Higher Education students and faculty were devastated when Governor Nixon proposed a 12.5 percent funding cut during his State of the State Address in January. Things changed after Missouri won a mortgage settlement against the federal government, freeing up an additional $40 million for higher education.
The General Assembly has to travel a long road in political compromising by the budget’s May 11th deadline…
Things to Keep in Mind About Missouri’s Budget:
Missouri has unique mandates and situational circumstances that both complicate and define our budgeting process for the state level…
- Missouri’s constitution includes a Balanced Budget Amendment. This means that the state of Missouri will not pass a budget which will spend more revenue than is actually available, thus preventing a budget deficit.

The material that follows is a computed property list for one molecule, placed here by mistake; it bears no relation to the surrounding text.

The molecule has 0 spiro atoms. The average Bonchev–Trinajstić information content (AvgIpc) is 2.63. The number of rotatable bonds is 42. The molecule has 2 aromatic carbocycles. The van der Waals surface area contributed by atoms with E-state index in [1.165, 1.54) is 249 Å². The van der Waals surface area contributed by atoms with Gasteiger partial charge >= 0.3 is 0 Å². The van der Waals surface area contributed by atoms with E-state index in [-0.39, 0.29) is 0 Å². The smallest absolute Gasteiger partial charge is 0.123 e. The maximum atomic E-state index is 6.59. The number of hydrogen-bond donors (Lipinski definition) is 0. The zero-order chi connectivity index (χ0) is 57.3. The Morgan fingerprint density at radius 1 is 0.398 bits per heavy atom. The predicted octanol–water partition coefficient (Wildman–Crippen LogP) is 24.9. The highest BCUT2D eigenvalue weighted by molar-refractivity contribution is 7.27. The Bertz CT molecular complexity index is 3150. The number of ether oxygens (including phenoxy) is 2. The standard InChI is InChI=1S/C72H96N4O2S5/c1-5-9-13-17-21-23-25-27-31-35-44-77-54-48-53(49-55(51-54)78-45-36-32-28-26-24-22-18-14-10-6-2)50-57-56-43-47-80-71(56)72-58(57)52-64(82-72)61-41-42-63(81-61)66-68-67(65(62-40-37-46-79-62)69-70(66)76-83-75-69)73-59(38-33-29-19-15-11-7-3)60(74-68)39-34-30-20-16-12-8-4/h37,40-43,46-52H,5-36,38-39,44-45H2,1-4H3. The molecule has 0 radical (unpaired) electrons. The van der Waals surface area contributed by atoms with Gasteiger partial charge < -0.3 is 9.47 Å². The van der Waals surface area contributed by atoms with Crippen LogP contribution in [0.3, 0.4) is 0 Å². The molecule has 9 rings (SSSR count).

- The Hancock Amendment is a tax and expenditure limitation that prevents the state from collecting more than 5.6 percent of an individual’s income tax. As of this year, income taxes collected are $4 billion below the constitutional threshold, or, 17 percent of the state’s $23 billion budget.
- The school funding formula, the Foundation Formula, is defined by a constitutional mandate that at least 25 percent of budgeting revenues be directed to K-12 education each fiscal year. As of 2011, the K-12 fund received the largest portion of our state’s budget- 36 percent.
- Some social service programs are federally mandated, and ever-exanding, as more and more Missourians enroll. Missouri’s social programsreceive the second largest portion of our budget- 29 percent. Federal modies can also be revoked if the state does not fund programs at mandated levels, just another way that legislators hands are tied during the appropriations process.